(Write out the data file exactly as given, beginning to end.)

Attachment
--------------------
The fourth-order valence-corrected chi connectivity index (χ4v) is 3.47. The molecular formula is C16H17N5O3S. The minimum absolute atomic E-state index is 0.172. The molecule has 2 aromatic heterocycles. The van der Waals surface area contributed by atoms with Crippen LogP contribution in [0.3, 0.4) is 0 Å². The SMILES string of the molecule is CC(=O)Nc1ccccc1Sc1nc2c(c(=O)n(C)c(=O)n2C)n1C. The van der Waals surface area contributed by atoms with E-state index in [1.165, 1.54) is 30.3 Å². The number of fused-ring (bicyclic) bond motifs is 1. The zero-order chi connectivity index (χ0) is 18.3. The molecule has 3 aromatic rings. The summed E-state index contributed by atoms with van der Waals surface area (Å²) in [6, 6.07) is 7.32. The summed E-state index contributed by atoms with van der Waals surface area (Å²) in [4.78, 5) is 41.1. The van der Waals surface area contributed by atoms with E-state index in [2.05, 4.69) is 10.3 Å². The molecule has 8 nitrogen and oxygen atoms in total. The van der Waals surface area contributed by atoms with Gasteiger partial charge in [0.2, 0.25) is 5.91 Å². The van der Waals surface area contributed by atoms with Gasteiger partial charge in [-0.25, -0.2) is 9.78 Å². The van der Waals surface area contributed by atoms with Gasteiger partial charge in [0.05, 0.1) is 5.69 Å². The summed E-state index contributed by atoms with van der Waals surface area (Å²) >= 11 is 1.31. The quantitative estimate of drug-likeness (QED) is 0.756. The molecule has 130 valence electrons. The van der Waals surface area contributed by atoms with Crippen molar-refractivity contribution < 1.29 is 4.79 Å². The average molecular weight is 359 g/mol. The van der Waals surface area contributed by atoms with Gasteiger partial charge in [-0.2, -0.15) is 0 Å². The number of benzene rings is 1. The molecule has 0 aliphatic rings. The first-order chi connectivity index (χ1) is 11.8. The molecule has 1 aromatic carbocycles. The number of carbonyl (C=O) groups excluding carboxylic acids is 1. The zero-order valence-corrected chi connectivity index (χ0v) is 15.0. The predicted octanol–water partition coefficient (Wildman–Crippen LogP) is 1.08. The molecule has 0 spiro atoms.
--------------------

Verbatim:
The fourth-order valence-corrected chi connectivity index (χ4v) is 3.47. The molecular formula is C16H17N5O3S. The minimum absolute atomic E-state index is 0.172. The molecule has 2 aromatic heterocycles. The van der Waals surface area contributed by atoms with Crippen LogP contribution in [0.3, 0.4) is 0 Å². The SMILES string of the molecule is CC(=O)Nc1ccccc1Sc1nc2c(c(=O)n(C)c(=O)n2C)n1C. The van der Waals surface area contributed by atoms with E-state index in [1.165, 1.54) is 30.3 Å². The number of fused-ring (bicyclic) bond motifs is 1. The zero-order chi connectivity index (χ0) is 18.3. The molecule has 3 aromatic rings. The summed E-state index contributed by atoms with van der Waals surface area (Å²) in [6, 6.07) is 7.32. The summed E-state index contributed by atoms with van der Waals surface area (Å²) in [4.78, 5) is 41.1. The van der Waals surface area contributed by atoms with E-state index in [2.05, 4.69) is 10.3 Å². The molecule has 8 nitrogen and oxygen atoms in total. The van der Waals surface area contributed by atoms with Gasteiger partial charge in [0.2, 0.25) is 5.91 Å². The van der Waals surface area contributed by atoms with Gasteiger partial charge in [-0.25, -0.2) is 9.78 Å². The van der Waals surface area contributed by atoms with Gasteiger partial charge in [0.05, 0.1) is 5.69 Å². The summed E-state index contributed by atoms with van der Waals surface area (Å²) >= 11 is 1.31. The quantitative estimate of drug-likeness (QED) is 0.756. The molecule has 130 valence electrons. The van der Waals surface area contributed by atoms with Crippen molar-refractivity contribution < 1.29 is 4.79 Å². The average molecular weight is 359 g/mol. The van der Waals surface area contributed by atoms with Gasteiger partial charge in [-0.2, -0.15) is 0 Å². The number of benzene rings is 1. The molecule has 0 aliphatic rings. The first-order chi connectivity index (χ1) is 11.8. The molecule has 1 aromatic carbocycles. The number of carbonyl (C=O) groups excluding carboxylic acids is 1. The zero-order valence-corrected chi connectivity index (χ0v) is 15.0. The predicted octanol–water partition coefficient (Wildman–Crippen LogP) is 1.08. The molecule has 0 spiro atoms.